Read the rest here.

Original blog Copyright Jean P. O’Grady, J.D., M.L.S




Community Business has recently shared a research paper carried out by Standard and Chartered in Hong Kong, about the number of women serving on boards in Hong Kong.

Funnily, I feel as though I have seen a number of strong women in Hong Kong – and I mean in politics. I always thought that Anson Chan was a solid politician and now we see people like Emily Lau and  Carrie Lau holding some awkward positions.

Aren’t Chinese women strong and determined? The aunties in my family are definitely not to be messed with and I always felt that some of the big local families are somewhat led by the matriarch – even (the rise and dip of) Sun Hung Kai includes the mother.

But apparently, Hong Kong scores shockingly low compared with other countries, when it comes to the number of women on boards.

In case you missed it, Community Business’s newsletter about the report went like this:

Yesterday we released our latest research, Standard Chartered Bank Women on Boards: Hang Seng Index 2013.

Whilst the needle is moving in the right direction, progress to increase the number of women on boards in Hong Kong remains very slow. In the last 12 months, the number of women has increased by just three and the number of female directorships by four, resulting in a total of 9.4% of all board directorships being held by women.

Our figures are consistent with statistics recently made available by Hong Kong Exchanges and Clearing Ltd (HKEx), which looked at female representation on the boards of all 1,551 companies listed in Hong Kong. The overall figure as at January 31, 2013 is 10.7% compared with 10.3% as at May 31, 2012. 40% of boards listed in Hong Kong are all male.

We congratulate the companies with the highest percentage of women on their boards.  They are leading the way and we hope that more companies will follow.

Read the full report, here.











Media, Marketing & Dream Heels – an evening with Shoes of Prey founder Jodie Fox
28 February, The Playden at the Arts House
Jodie Fox, award-winning entrepreneur and founder of Sydney-based Shoes of Prey, spoke about media, marketing, dream heels and making her custom-made shoe design business pop globally online and off. Jodie, in Singapore as a guest of Women Media Networks Singapore, also shared her opinion on the assets, attributes and mindset that enabled her to change her career in advertising and law to life as an entrepreneur and the lessons that served her along the way.
Jodie Fox, former lawyer turned advertising executive turned entrepreneur, has seen her company Shoes of Prey, through enormous success since its creation in 2009.
Boasting clients such as Oprah, Rihanna and the Duchess of Cambridge, the clever ‘design your perfect shoe’ vendor broke-even two months into launching.
The online retail platform claims a whopping 50,000,000 minutes spent by customers designing shoes on their site – that’s almost a 100 years of women around the world shifting through fabrics and styles to create their custom designs.
Jodie confessed that Shoes of Prey’s ‘one product at a time’ concept was initially shot down by suppliers as a viable business idea. She was told it would never happen – that they would be broke in three months.
“Sometimes when you’re an expert in something it can blind you to good ideas and opportunities. [...] Don’t let your expertise get in the way of a good idea, because if I did, this may not have happened”
Reflecting on the publicity and press received, Jodie simply said that at the heart of it, they believe that every woman should have that perfect shoe – she alluded to Seth Goden’s Purple Cow premise, “if you pass a paddock and saw a black, brown or white cow, you’d drive right past it. But if you saw a purple cow, you’d stop the car, take a photo of it, tweet it, share it. And that’s what your business should be like – delivering something unique.”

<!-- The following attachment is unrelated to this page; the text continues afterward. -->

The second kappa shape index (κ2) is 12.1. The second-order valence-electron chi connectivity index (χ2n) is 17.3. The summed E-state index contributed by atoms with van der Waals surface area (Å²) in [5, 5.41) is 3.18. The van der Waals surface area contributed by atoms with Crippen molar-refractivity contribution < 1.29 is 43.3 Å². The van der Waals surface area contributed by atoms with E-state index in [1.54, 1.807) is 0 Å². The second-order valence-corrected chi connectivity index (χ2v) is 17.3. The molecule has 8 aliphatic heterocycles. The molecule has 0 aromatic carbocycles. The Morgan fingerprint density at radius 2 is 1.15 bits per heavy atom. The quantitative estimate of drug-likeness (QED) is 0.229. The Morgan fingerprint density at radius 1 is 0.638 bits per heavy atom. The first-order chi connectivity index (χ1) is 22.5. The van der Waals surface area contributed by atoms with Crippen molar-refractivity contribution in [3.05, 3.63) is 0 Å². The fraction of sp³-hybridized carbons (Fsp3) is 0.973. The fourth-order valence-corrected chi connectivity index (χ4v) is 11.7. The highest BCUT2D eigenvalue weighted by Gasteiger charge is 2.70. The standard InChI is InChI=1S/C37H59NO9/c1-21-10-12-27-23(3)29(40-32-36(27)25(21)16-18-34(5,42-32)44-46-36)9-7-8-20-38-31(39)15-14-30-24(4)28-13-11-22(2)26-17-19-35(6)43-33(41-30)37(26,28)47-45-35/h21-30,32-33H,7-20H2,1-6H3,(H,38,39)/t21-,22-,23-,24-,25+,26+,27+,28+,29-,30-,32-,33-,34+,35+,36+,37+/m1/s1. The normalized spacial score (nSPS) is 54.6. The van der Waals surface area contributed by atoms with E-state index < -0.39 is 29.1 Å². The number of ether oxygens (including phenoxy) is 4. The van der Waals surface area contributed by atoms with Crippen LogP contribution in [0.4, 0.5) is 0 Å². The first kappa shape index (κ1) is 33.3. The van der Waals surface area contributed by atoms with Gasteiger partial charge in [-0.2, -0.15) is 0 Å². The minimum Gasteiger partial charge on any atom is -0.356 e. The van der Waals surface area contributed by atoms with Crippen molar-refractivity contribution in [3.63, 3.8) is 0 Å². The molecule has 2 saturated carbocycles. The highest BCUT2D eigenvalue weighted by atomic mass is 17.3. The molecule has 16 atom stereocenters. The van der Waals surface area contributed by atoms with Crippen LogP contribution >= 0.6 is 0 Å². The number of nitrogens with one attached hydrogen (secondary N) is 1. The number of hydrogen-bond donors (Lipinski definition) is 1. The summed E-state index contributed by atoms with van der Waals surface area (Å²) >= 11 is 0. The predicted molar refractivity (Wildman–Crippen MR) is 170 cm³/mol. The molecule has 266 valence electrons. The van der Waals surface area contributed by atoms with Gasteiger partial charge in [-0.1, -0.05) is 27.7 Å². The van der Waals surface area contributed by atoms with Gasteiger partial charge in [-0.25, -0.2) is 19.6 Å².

Shoes of Prey is just as much about the experience as it is about the product; it’s about making every concerted effort to take retail into something experiential.
Recently opening a physical store, complete with luxurious furnishings made from the same fabrics used to craft the shoes, a sound track, fragrant mists, shoe bouquets and plump cushions to perch on as the customer’s inner designer gets creative with the store iPad, the whole setting is irrefutably a purple cow experience.
“We didn’t draw a map, we had a passion,” she said, referring to the how she and her co-founders came up with the business. Jodie claimed passion as “highly defensible” and a way to have the competitive edge because it gives way to insights that cannot be learned or planned.
The chemistry of the co-founders was obvious; Jodie and two gents, also former lawyers and Google alumni, teamed with one covering operations and the other technical infrastructure.
Jodie seems entirely fueled by passion; transparently energetic, the articulate fashionista talked about developing a company culture where people do what they love. Shoes of Prey, she said, actively recruit people who feed into the creative and “good vibes” atmosphere.
Most impressive was their use of social media to propel themselves in the global limelight. They sent a sample of shoes to a 16-year-old YouTube star with a following of half million viewers, which led to her releasing a ‘design your own shoe’ competition on behalf of Shoes of Prey on behalf of Shoes of Prey. The video went viral, creating a massive 200,000 website hits in a single day and 90,000 comments. The video places in the top three most commented videos in the lifestyle and how-to section in YouTube history,
The downside, Jodie admitted, was that despite the popularity, the audience was mainly teenage girls without the income to purchase. But in a second wave of luck the Wall Street Journal published a story covering their social media success. The story gave them immediate exposure to their target audience – mature women with the ability to buy their products. Shoes of Prey gleaned an award for their social media efforts we well as tripled their business.
Social media works, Jodie enthused. The main things to remember is that the power has completely shifted – it’s now all about providing value and soliciting participation from audiences – now customers want to interact with brands, so brands need to be seen as real people. It’s not about logos or standard responses anymore.
Jodie closed with her three top tips: make a decision and see what happens; do everything before you’re ready; believe passionately in what you’re doing.  Work should be life enhancing was the overarching message of the evening; think about passions, and just go for it.